Take a step back and think about the importance of instilling proper dental hygiene into your kids. Not only can you save thousands of dollars in insurance costs down the road, but so much time and headaches as well.
Too many adults have to get their teeth fixed in retrospect, while proper dental care habits could have served as preventative measures in their youth. With that being said, let’s look at some habits to teach your family.
Most people are aware they should brush their teeth at least twice a day. However, not all brushing techniques are equal. There is a right and a wrong way to brush your teeth.
The right way
- Use small circular motions, focusing on the front, back, and top of each tooth.
- Brush for between 2 to 3 minutes.
- Exert consistent yet gentle pressure.
- Brush with a soft-bristled toothbrush.
- Brush the teeth, gums, tongue, and roof of the mouth.
The wrong way
- Less than 2 minutes.
- Back and forth brushing motions.
- Focusing only on the front or the back or the top surface of the teeth.
- Brushing with too much force.
- Using a hard-bristled toothbrush.
- Only brushing the teeth.
If you brush your teeth the wrong way, you may not be effective in removing all the harmful bacteria and plaque on your teeth. Brushing too hard or with the wrong toothbrush can leave your teeth and gums more sensitive.
Change your toothbrush every three months or as soon as the bristles become frayed.
Use mouthwash and floss
Mouthwashes can provide extra protection against oral disease and decay like cavities by washing away stubborn food particles. Mouthwashes with chlorhexidine or essential oils control plaque and gingivitis. Using mouthwash does not negate the need to brush and floss your teeth.
Ask your dentist in Derby which mouthwash is best suited to your needs and current oral health.
Flossing removes hard to reach plaque and bacteria from in between the teeth. When flossing, do not snap the floss up and down. You should reach the gumline and hug the side(s) of the tooth on the way back up to effectively remove plaque.
Cut down on sugary food consumption
Sugar is one of, if not the singular leading cause for cavity development. Most people think sugar is only found in sweets and cakes, but sugars can also be present in savoury and processed foods.
At the very minimum, reduce your sugar intake to below 10% of your daily calories. Consuming less than 5% can greatly diminish your risk of dental complications.
Say NO to tea and coffee
To protect your dental health and keep your teeth pearly white, avoid tea and coffee. Although delicious, these drinks can stain your teeth’s surface. Choose water or milk instead, which work to strengthen your enamel and are healthy for your entire body.
Dental tips for parents
It is vital to take care of your child’s dental health as dental issues can cause bigger problems down the line.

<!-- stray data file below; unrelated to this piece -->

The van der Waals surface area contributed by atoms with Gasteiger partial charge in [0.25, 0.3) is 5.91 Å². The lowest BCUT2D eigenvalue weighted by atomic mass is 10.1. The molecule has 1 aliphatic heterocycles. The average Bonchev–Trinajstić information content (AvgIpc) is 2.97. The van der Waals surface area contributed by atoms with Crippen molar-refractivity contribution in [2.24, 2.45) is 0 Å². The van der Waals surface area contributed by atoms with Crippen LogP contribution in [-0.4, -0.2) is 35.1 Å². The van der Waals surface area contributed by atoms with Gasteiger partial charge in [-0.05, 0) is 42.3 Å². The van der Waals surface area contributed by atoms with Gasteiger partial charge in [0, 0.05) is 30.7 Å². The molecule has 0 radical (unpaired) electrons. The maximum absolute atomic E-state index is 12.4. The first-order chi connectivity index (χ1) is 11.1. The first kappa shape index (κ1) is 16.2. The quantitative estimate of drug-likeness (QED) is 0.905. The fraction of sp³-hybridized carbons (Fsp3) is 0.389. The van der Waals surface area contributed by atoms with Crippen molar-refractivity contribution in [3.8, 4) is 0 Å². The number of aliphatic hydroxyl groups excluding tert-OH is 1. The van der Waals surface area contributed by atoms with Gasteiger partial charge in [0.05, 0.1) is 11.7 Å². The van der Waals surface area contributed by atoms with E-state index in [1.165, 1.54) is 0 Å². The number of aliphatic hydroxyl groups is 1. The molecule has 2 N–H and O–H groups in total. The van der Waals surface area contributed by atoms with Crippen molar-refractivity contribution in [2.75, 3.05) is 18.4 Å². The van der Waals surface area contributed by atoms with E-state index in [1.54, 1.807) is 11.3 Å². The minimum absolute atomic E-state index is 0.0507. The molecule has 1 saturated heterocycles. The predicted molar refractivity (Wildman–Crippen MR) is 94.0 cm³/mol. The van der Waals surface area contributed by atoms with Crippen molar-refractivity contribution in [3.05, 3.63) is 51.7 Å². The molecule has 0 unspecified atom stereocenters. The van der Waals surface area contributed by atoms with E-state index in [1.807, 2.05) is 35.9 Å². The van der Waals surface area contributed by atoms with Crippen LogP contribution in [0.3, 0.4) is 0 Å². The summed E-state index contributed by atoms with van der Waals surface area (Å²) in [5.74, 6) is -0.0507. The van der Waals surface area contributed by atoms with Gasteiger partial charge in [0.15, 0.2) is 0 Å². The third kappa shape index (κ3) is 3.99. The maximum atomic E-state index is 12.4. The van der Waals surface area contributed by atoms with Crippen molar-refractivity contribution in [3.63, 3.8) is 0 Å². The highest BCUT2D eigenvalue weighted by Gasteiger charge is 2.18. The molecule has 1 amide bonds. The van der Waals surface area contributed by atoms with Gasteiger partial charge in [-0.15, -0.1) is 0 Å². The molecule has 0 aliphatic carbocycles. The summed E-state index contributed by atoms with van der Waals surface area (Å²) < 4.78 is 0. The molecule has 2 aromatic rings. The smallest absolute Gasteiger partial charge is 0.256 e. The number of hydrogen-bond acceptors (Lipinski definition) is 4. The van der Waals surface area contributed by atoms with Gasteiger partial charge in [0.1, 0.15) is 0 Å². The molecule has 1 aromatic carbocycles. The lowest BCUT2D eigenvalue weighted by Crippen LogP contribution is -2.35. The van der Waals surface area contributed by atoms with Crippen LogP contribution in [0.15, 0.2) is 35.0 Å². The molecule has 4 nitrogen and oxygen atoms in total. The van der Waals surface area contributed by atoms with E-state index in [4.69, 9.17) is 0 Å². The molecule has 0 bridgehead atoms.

Rules to follow before the first erupted tooth:
- Clean your baby’s gums every day with a warm, wet washcloth.
- Never put them go to bed with bottles or Sippy cups.
- Wane your infant off baby bottles by their first birthday.
General rules to follow:
- Keep toothpaste stored away when not in use.
- Milk or juice is only for mealtimes, not throughout the day.
- Never share your utensils with your child or clean their pacifier by placing it in your mouth.
Rules to follow after the first tooth and on:
- Brush their teeth twice a day with a baby toothbrush and a tiny amount of toothpaste.
- Once the child starts to clean their teeth independently, stay close by and supervise.
- Bring your child to a dentist within six months of their first erupted tooth appearing, or at their first birthday – whichever comes first.
Visit your dentist
Visit your dentist once every six months for a check-up. Regular check-ups leads to early detection of dental problems, ensuring they can be taken care of quickly and efficiently.
Reduce your intake of sodas and other sugary drinks
Sodas, juices, and other sugary drinks lead to a higher cavity risk. By cutting them out of your diet, you keep your teeth safe from decay – and keep your body healthy.
Sodas also contain the mineral phosphorus, and while it is essential for oral health, if it is consumed in high quantities, it can deplete your calcium levels and adversely impact your oral health.
Maintain a healthy diet for healthy teeth
Certain foods, called “functional foods,” support excellent dental health.
Functional foods include:
- Aged cheese like cheddar, which neutralises plaque acids.
- Raisins contain phytochemicals which kill plaque bacteria.
- Crunchy fruits and vegetables like carrots, apples, cucumbers increase saliva production and remove surface stains from your teeth naturally.
- Products high in phosphorous (meat, eggs, & fish) coupled with foods high in calcium like milk and cheese can help to remineralise your teeth.
- Cranberries contain polyphenols which prevent plaque from adhering to your teeth.
Your dentist and hygienist can educate you on the correct way to brush and floss your teeth, as well as provide nutrition advice for each member of your family.
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